The median income for a household in the city is $28,533, and the median income for a family is $39,133. Males have a median income of $31,261 versus $27,656 for females. The per capita income for the city is $18,083. 20.5% of the population and 17.4% of families are below the poverty line. Out of the total population, 25.9% of those under the age of 18 and 14.0% of those 65 and older are living below the poverty line.

Climate[edit]

Lake City is part of the humid subtropical climate zone of the Southeastern United States. Due to its latitude and relative position north of Florida's peninsula it is subject at times to continental conditions, which cause rare cold snaps that may affect sensitive winter crops.[18] The hottest temperature ever recorded in the city was 106 °F (41 °C) on June 4, 1918, and the coldest temperature ever recorded was 6 °F (−14 °C) on February 13, 1899.[19]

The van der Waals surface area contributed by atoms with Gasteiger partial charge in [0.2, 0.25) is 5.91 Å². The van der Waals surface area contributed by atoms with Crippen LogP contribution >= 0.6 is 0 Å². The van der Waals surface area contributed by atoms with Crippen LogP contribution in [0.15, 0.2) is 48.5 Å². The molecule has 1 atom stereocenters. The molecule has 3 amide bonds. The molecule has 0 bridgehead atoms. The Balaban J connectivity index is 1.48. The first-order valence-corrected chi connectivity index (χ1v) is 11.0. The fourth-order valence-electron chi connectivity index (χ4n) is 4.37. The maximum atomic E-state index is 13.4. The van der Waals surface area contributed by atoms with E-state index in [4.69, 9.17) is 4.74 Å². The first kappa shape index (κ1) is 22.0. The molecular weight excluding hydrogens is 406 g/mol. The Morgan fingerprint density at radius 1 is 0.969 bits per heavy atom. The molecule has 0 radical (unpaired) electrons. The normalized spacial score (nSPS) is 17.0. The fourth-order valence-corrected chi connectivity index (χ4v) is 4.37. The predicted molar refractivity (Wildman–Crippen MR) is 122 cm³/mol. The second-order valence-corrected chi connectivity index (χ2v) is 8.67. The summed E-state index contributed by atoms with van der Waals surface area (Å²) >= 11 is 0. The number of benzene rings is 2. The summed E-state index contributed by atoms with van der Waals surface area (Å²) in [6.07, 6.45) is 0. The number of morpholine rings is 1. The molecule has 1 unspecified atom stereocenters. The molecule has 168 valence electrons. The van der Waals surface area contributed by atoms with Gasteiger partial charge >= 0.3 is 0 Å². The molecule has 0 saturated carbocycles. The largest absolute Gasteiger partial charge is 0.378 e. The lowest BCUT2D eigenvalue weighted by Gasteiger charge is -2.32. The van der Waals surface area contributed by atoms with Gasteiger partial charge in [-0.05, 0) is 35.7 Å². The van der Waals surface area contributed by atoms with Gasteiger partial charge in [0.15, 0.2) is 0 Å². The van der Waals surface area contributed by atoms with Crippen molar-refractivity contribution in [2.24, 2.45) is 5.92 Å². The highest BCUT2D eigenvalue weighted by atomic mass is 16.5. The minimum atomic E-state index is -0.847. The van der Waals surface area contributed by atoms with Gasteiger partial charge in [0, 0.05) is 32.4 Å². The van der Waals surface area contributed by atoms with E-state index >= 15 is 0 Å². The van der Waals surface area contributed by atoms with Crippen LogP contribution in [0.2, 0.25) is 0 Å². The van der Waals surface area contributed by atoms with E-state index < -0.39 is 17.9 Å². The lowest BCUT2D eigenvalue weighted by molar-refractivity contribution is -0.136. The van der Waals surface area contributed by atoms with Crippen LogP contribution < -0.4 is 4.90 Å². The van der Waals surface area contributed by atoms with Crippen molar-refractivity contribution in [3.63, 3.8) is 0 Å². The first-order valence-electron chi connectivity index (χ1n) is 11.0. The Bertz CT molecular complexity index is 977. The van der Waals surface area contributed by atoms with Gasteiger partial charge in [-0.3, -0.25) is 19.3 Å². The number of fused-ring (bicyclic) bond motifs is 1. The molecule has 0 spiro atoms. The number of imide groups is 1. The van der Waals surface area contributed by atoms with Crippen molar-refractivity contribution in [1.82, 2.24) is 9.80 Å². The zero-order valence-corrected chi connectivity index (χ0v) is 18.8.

Education[edit]

The Columbia County School District operates nine elementary schools, three middle schools, three high schools and an alternative school. Lake City also has one higher education institution, Florida Gateway College, that offers associate degrees and four-year bachelor's degrees.

Economy[edit]

Lake City and Columbia County are known as "The Gateway to Florida" because Interstate 75 runs through them, carrying a large percentage of Florida's tourist and commercial traffic. Lake City is the northernmost sizable town/city in Florida on Interstate 75 and the location where I-10 and I-75 intersect. Interstate 10 is the southernmost east-west major interstate highway and traverses the country from Jacksonville, Florida, to Santa Monica, California. U.S. 41 and U.S. 90 (the U.S. highway versions of I-75 and I-10) have intersected in Lake City since 1927, long before the Interstate highways were built. The city relies on travelers for a considerable part of its economy.